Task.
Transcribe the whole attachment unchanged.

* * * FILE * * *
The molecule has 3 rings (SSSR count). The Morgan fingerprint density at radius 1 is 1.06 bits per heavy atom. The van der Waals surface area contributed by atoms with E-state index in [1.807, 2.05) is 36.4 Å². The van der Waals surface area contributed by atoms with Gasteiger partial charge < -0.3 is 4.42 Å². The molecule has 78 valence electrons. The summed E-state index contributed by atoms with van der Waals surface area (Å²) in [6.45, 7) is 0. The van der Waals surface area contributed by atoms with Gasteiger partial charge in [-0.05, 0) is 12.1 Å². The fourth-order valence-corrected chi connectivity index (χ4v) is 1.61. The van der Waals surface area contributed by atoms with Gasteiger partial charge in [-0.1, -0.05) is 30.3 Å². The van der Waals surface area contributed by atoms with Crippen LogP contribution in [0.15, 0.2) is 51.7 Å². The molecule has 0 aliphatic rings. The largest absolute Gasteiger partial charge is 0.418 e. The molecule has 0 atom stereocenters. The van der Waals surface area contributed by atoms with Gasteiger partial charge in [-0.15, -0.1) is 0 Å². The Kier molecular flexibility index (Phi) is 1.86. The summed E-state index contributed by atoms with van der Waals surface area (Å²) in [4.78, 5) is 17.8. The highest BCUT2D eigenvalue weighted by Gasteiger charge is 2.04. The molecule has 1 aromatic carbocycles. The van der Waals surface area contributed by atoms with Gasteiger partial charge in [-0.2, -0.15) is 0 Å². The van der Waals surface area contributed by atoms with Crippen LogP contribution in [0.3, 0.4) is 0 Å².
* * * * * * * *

The molecule has 3 rings (SSSR count). The Morgan fingerprint density at radius 1 is 1.06 bits per heavy atom. The van der Waals surface area contributed by atoms with E-state index in [1.807, 2.05) is 36.4 Å². The van der Waals surface area contributed by atoms with Gasteiger partial charge < -0.3 is 4.42 Å². The molecule has 78 valence electrons. The summed E-state index contributed by atoms with van der Waals surface area (Å²) in [6.45, 7) is 0. The van der Waals surface area contributed by atoms with Gasteiger partial charge in [-0.05, 0) is 12.1 Å². The fourth-order valence-corrected chi connectivity index (χ4v) is 1.61. The van der Waals surface area contributed by atoms with Gasteiger partial charge in [-0.1, -0.05) is 30.3 Å². The van der Waals surface area contributed by atoms with Crippen LogP contribution in [0.15, 0.2) is 51.7 Å². The molecule has 0 aliphatic rings. The largest absolute Gasteiger partial charge is 0.418 e. The molecule has 0 atom stereocenters. The van der Waals surface area contributed by atoms with Gasteiger partial charge in [-0.15, -0.1) is 0 Å². The Kier molecular flexibility index (Phi) is 1.86. The summed E-state index contributed by atoms with van der Waals surface area (Å²) in [4.78, 5) is 17.8. The highest BCUT2D eigenvalue weighted by Gasteiger charge is 2.04. The molecule has 1 aromatic carbocycles. The van der Waals surface area contributed by atoms with Gasteiger partial charge in [-0.2, -0.15) is 0 Å². The van der Waals surface area contributed by atoms with Crippen LogP contribution in [0.3, 0.4) is 0 Å².